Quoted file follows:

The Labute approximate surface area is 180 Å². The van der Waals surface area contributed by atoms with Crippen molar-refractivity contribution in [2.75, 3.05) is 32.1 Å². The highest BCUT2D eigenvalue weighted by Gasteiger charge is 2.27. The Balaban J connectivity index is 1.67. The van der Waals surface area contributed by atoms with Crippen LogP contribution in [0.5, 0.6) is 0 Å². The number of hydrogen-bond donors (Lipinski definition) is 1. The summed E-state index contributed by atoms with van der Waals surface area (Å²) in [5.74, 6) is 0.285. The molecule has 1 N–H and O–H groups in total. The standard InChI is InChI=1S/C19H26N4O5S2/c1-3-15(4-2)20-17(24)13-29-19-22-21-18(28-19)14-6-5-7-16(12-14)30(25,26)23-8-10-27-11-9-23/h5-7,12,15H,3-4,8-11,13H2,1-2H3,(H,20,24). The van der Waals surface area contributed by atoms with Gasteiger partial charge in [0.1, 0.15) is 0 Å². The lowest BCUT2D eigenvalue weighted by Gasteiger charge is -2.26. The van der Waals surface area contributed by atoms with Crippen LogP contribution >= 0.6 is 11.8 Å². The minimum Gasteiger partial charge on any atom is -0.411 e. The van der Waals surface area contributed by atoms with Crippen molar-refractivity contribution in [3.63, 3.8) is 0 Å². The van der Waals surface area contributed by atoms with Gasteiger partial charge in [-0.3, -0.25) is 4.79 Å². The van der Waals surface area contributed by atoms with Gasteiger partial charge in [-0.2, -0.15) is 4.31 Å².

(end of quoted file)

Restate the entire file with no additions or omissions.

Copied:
The Labute approximate surface area is 180 Å². The van der Waals surface area contributed by atoms with Crippen molar-refractivity contribution in [2.75, 3.05) is 32.1 Å². The highest BCUT2D eigenvalue weighted by Gasteiger charge is 2.27. The Balaban J connectivity index is 1.67. The van der Waals surface area contributed by atoms with Crippen LogP contribution in [0.5, 0.6) is 0 Å². The number of hydrogen-bond donors (Lipinski definition) is 1. The summed E-state index contributed by atoms with van der Waals surface area (Å²) in [5.74, 6) is 0.285. The molecule has 1 N–H and O–H groups in total. The standard InChI is InChI=1S/C19H26N4O5S2/c1-3-15(4-2)20-17(24)13-29-19-22-21-18(28-19)14-6-5-7-16(12-14)30(25,26)23-8-10-27-11-9-23/h5-7,12,15H,3-4,8-11,13H2,1-2H3,(H,20,24). The van der Waals surface area contributed by atoms with Gasteiger partial charge in [0.1, 0.15) is 0 Å². The lowest BCUT2D eigenvalue weighted by Gasteiger charge is -2.26. The van der Waals surface area contributed by atoms with Crippen LogP contribution >= 0.6 is 11.8 Å². The minimum Gasteiger partial charge on any atom is -0.411 e. The van der Waals surface area contributed by atoms with Crippen molar-refractivity contribution in [3.63, 3.8) is 0 Å². The van der Waals surface area contributed by atoms with Gasteiger partial charge in [-0.3, -0.25) is 4.79 Å². The van der Waals surface area contributed by atoms with Gasteiger partial charge in [-0.2, -0.15) is 4.31 Å².